The Valley and Ridge Physiographic Province
encompasses approximately 10,600 mi2
along the western part of the study area and consists of a belt of
ridges and valleys formed by the differential
erosion of a thick sequence of folded and faulted Paleozoic sedimentary
rocks (Pettijohn, 1970, p. 1). Elevations
range from about 380 ft above sea level where the Shenandoah River flows out
of Virginia into Maryland to 4,604 ft above sea level in southwestern
Virginia (Butts, 1940, p. 14). North
of Roanoke, the province is part of the central Appalachians and is
separated into two subdivisions: (1)
a southeastern valley area, commonly referred to as the Great Valley,
underlain by Cambrian-age to Ordovician-age carbonate rocks and shales
characterized by broad valleys with interspersed ridges or hills; and (2) a
northwestern ridge area underlain by Silurian-age to Pennsylvanian- age
sandstones and shales characterized by high ridges with interspersed narrow
valleys (Hack, 1989, p. 463). Another
feature of the province north of Roanoke is the presence of a thick mantle
of residuum, talus, and alluvial deposits that overlie the Cambrian
carbonate rocks on the eastern slope of the valley at the foot of the Blue
Ridge (King, 1950, p. 54; Leonard, 1962; Hack, 1965, p. 48; Hack, 1989, p. 464).
This belt of residuum, commonly referred to as the “Western Toe”
of the Blue Ridge, can exceed 600 ft in thickness (T.M. Gathright, II,
Virginia Division of Mineral Resources, oral commun., 1994). South of Roanoke, the province is part of the southern Appalachians
and is characterized by ridges and narrow valleys, and the predominant style
of deformation within the province changes from folding to thrust faulting
(Hack, 1989, p. 463).
Ground-water flow in the carbonate rocks of the Valley & Ridge occurs (1) in the regolith (alluvium, colluvium, and residuum), (2) along fractures, joints, and bedding plane partings in the bedrock, and (3) in solution channels and cavities (caves) formed by the dissolution of carbonate minerals. Ground-water storage in the carbonate rocks can be in the regolith and in the solution channels and cavities in the bedrock.
Ground-water flow in the siliciclastic rocks (sandstone, shale, and siltstone) of the Valley & Ridge occurs (1) in the regolith (primarily alluvium and colluvium), and (2) along fractures, joints, and bedding plane partings in the bedrock. Hobba (1972) estimated that circulation depths of ground water in the thermal spring areas of western Virginia are over 1,500 feet. Ground-water storage in the siliciclastic rocks can be in the regolith and in the fractures, joints, and bedding plane partings.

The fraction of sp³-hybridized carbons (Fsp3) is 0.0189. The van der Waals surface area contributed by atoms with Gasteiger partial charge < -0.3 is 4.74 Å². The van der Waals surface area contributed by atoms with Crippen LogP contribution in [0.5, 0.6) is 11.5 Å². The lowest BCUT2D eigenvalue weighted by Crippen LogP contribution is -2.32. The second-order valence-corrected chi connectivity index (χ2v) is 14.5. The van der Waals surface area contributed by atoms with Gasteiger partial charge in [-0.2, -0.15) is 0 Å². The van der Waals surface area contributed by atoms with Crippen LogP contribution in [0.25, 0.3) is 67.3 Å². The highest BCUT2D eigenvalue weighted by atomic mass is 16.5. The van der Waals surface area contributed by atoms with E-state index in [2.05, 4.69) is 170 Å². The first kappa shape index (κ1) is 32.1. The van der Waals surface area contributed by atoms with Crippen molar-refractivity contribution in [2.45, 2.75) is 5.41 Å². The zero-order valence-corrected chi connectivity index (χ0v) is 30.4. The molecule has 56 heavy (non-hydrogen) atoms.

Apparent ground-water ages can be relatively young because flow velocities and gradients are high, especially in the solution channels and cavities in the carbonate aquifers, and ground-water storage is limited in the fractured rock aquifers in the Valley & Ridge.
Butts, Charles, 1940, Geology of the Appalachian Valley in Virginia: Virginia Geological Survey Bulletin 52, 568 p.
Focazio, M.J., Plummer, L.N., Böhlke, J.K., Busenberg, Eurybiades, Bachman, L.J., and Powars, D.S., 1998, Preliminary estimates of residence times and apparent ages of ground water in the Chesapeake Bay Watershed, and water-quality data from a survey of springs: U.S. Geological Survey Water-Resources Investigations Report 97-4225, 75 p.
Hack, J.T., 1965, Geomorphology of the Shenandoah Valley Virginia and West Virginia and origin of the residual ore deposits: U.S. Geological Survey Professional Paper 484, 84 p.
_____1989, Geomorphology of the Appalachian Highlands, in Hatcher, R.D., Jr., Thomas, W.A., and Viele, G.W., eds., The Appalachian-Ouachita orogen in the United States, v. F-2 of The geology of North America: Boulder, Colo., Geological Society of America, p. 459-470.
Hobba, W., 1972, Geomorphology of the Shenandoah Valley Virginia and West Virginia and origin of the residual ore deposits: U.S. Geological Survey Professional Paper 484, 84 p.
King, P.B., 1950, Geology of the Elkton area, Virginia: U.S. Geological Survey Professional Paper 230, 82 p.
Leonard, R.B., 1962, Ground-water geology along the northwest foot of the Blue Ridge between Arnold Valley and Elkton, Virginia: Blacksburg, Virginia Polytechnic Institute and State University, Ph.D. dissertation.
Nelms, D.L., Harlow, G.E., Jr., and Hayes, D.C., 1997, Base-flow characteristics of streams in the Valley and Ridge, the Blue Ridge, and the Piedmont Physiographic Provinces of Virginia: U.S. Geological Survey Water-Supply Paper 2457, 48 p.
Pettijohn, F.J., 1970, The Valley and Ridge—Stratigraphy and sedimentation, Introduction, in Fisher, G.W., Pettijohn, F.J., Reed, J.C., Jr., and Weaver, K.N., eds., Studies of Appalachian geology: Central and southern: New York, Wiley-Interscience, p. 1-3.
|Last Updated on 2/4/2002
By David L. Nelms
U.S. Department of Interior, U.S. Geological Survey
Last update: 09/15/04 12:58